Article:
Sunday, March 13, 2005


No, it doesn't have anything to do with the weather.

The event originally was called Sunshine Sunday, and was originated by a group of Florida newspaper editors after lawmakers sought to close more public records in the wake of 9/11. The Florida Society of Newspaper Editors and the First Amendment Foundation joined in, and because of it's success the American Society of Newspaper Editors is asking it's members nationwide to raise awareness all week about the importance of open government and public records access.

Florida is one of the pioneer states in creating "Government In The Sunshine". While the law we know by that name was not passed until 1967, and many of it's protections became part of the state constitution in 1992, the first public records inspection law in the Sunshine State was actually passed in 1909. It mandated that state and local government records were open to public inspection unless there was a statutory exemption.

The importance of open government is vital for everyone. While it doesn't stop corrupton or bad decision making on the part of our public officials, it makes such activity more difficult and makes it much easier for citizens to see "who's being naughty or nice".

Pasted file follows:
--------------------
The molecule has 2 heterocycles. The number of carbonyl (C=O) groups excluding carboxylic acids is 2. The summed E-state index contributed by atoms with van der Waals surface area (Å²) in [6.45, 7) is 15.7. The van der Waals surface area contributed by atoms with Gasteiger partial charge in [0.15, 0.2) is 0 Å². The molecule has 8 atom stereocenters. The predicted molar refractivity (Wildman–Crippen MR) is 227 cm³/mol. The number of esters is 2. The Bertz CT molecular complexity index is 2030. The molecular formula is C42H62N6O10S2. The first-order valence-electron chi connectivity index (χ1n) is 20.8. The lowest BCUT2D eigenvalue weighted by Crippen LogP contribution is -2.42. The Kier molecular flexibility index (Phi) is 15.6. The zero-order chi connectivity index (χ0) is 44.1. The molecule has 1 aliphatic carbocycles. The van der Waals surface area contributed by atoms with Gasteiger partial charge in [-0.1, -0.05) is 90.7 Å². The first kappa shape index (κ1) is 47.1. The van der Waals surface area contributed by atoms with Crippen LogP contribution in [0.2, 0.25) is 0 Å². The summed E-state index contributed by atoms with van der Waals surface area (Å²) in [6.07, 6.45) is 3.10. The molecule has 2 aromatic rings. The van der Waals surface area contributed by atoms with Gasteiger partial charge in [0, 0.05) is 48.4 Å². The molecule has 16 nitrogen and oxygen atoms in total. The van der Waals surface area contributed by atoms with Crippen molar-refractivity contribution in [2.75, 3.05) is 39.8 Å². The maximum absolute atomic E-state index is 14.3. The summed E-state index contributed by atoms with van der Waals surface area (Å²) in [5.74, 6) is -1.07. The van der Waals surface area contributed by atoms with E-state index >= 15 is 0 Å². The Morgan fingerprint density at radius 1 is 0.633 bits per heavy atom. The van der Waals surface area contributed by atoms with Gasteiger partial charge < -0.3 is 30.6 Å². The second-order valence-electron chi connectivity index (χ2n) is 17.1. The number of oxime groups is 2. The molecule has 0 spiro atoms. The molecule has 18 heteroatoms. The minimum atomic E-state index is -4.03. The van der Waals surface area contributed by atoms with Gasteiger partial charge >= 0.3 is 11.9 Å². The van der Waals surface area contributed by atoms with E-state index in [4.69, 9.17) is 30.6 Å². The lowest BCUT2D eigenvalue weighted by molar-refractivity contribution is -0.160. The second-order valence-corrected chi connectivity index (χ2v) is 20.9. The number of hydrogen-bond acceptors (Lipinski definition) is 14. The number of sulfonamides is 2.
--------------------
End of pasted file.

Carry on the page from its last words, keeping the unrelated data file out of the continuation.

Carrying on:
And it's not just for the benefit of the news media, either. The law allows anyone to request public records.

The Daytona Beach News Journal had several volunteer staff members request a variety of public records from area governmental agencies. While some failed the test, much of the problem was not due to deliberate stonewalling, but a lack of training for employees and officials in areas such as requiring the requesters' name or to submit a written request, in some cases demanding to know why the information is being requested. You don't have to provide your name or why you want the information; agencies are required by law to give it to you except in some very narrowly defined cases.

A free society requires and demands an open government.


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